Monday, October 8, 2007
Jesus the "Light of the World"
Jesus offering the Light (Arathi) Oil on Canvas. 2004 Collection of the Artist.
Light is the symbol probably most common to all religious traditions. Here are some typical texts:
God brightens the world with his light,
He alone moves as the inner controller of all…
The Great Being without flaw, one and indivisible
Pure, the Light of lights….
His shining illumining the whole world.
The splendour in the sun, which bathes the whole world in light,
The splendour in the moon and in the fire –
Know that it is all from me.
Thus too I penetrate the earth,
and sustain all things with my vigour…
I will set you free from evil, have no fear.
The Holy Quran
Allah is the light of the heavens and the earth.
His light can be compared to a niche
that enshrines a lamp…
It is lit from a blessed olive-tree, neither eastern nor western.
Its very oil would almost shine forth,
though no fire touched it.
Light upon light;
Allah guides to his light whom he will.
In every heart there is light;
That light art thou.
By the light that is God himself
is every soul illumined.
Or, to return to the Hebrew tradition (Psalms):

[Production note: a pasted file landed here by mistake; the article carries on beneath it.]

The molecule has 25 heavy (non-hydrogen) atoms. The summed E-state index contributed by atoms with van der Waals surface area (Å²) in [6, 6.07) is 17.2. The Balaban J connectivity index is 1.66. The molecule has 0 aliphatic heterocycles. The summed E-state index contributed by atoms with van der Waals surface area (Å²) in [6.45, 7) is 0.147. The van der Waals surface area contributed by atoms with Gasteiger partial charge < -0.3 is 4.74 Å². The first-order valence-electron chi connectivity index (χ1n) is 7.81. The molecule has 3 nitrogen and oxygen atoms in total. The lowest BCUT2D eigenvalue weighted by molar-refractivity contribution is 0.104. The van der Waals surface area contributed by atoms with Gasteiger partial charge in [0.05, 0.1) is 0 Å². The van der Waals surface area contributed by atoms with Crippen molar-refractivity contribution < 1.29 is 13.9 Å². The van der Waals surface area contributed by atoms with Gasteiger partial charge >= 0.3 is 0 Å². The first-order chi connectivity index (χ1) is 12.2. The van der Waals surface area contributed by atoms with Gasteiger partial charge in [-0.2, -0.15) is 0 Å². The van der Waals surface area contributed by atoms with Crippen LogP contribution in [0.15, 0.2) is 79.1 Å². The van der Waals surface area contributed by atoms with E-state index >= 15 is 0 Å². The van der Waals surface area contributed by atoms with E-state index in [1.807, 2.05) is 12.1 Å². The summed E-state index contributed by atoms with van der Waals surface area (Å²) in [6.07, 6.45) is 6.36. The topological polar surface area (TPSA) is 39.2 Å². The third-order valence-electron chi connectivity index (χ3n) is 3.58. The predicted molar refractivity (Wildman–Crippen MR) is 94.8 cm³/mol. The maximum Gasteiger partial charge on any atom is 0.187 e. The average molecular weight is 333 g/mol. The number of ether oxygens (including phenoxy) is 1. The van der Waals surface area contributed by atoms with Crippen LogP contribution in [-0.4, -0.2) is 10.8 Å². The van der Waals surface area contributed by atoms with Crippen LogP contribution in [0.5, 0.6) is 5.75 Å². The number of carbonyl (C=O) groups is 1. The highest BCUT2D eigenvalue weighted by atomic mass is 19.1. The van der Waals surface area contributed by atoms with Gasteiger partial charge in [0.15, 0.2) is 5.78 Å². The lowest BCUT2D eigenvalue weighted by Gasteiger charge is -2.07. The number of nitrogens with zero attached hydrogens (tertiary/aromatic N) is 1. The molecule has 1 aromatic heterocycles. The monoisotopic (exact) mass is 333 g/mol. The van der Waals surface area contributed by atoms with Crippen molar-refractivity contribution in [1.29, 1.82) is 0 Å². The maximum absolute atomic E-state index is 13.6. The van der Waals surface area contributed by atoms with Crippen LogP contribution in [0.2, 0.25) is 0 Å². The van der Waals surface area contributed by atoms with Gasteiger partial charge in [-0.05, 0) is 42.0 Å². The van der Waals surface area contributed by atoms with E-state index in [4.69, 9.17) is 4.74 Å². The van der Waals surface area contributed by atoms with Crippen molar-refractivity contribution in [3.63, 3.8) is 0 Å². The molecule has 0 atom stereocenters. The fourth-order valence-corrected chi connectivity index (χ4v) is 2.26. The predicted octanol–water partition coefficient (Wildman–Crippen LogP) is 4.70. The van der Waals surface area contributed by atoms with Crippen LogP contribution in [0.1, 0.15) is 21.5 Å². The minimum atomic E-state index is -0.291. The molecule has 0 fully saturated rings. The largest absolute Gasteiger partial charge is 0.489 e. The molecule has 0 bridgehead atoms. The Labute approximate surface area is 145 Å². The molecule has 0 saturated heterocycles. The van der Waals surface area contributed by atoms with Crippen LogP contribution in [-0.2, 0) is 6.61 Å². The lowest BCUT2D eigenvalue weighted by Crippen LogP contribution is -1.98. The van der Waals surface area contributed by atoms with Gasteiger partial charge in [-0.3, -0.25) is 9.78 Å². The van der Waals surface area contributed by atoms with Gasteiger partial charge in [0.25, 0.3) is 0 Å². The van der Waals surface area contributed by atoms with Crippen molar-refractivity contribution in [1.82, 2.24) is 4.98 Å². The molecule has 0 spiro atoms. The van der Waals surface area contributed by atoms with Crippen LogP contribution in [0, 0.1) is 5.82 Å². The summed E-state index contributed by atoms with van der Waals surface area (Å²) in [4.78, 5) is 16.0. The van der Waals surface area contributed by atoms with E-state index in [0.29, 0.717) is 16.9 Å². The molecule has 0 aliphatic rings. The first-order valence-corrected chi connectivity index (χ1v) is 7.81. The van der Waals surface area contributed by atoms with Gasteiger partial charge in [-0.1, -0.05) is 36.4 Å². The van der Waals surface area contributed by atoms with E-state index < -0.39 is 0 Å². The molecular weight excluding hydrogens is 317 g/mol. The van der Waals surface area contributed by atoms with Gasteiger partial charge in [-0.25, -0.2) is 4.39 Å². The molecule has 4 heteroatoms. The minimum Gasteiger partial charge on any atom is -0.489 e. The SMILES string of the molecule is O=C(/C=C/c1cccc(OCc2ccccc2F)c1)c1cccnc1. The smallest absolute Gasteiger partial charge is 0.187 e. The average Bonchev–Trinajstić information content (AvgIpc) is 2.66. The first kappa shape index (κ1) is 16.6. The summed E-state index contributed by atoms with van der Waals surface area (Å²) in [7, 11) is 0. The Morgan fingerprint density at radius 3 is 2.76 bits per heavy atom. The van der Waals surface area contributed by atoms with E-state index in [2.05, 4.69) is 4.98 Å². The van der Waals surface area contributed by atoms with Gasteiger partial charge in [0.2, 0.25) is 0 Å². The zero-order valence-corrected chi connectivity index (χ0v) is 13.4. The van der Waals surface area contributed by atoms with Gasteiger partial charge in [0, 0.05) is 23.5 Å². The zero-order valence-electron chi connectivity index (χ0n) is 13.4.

Your word is a lamp to my feet,
a light to my path....
Let your face shine on your servant.
The Lord is my light,
my light and my salvation.
Thus, the illumining presence of God is a key part of this light symbolism. The darkness may threaten, but all its dangers are dispersed when the devotee is assured of the divine presence. ‘A lamp for my feet’ is an image that especially resonates with the everyday experience of a village Indian Christian. Recalling words from scripture will be a daily source of guidance and encouragement, and - especially for those socially oppressed - a source of newly confident self-identity.
Then, in more ‘sophisticated’ traditions of India, light will more likely refer to the soul’s inner illumining, the dawning of a heightened consciousness, a transformed vision that is to become the means of transformed life. Christ’s followers too have often expressed their faith in such terms, especially those who have been touched by one or other Christian Ashram. And invariably, in worship aiming to be more indigenous and culturally responsive, the opening act will be the lighting of the central lamp. As the Alternative CSI Liturgy puts it:
‘As the lamp is lit, may the flame of God’s loving presence
spring up in our hearts
and transform us by the knowledge of his glory’.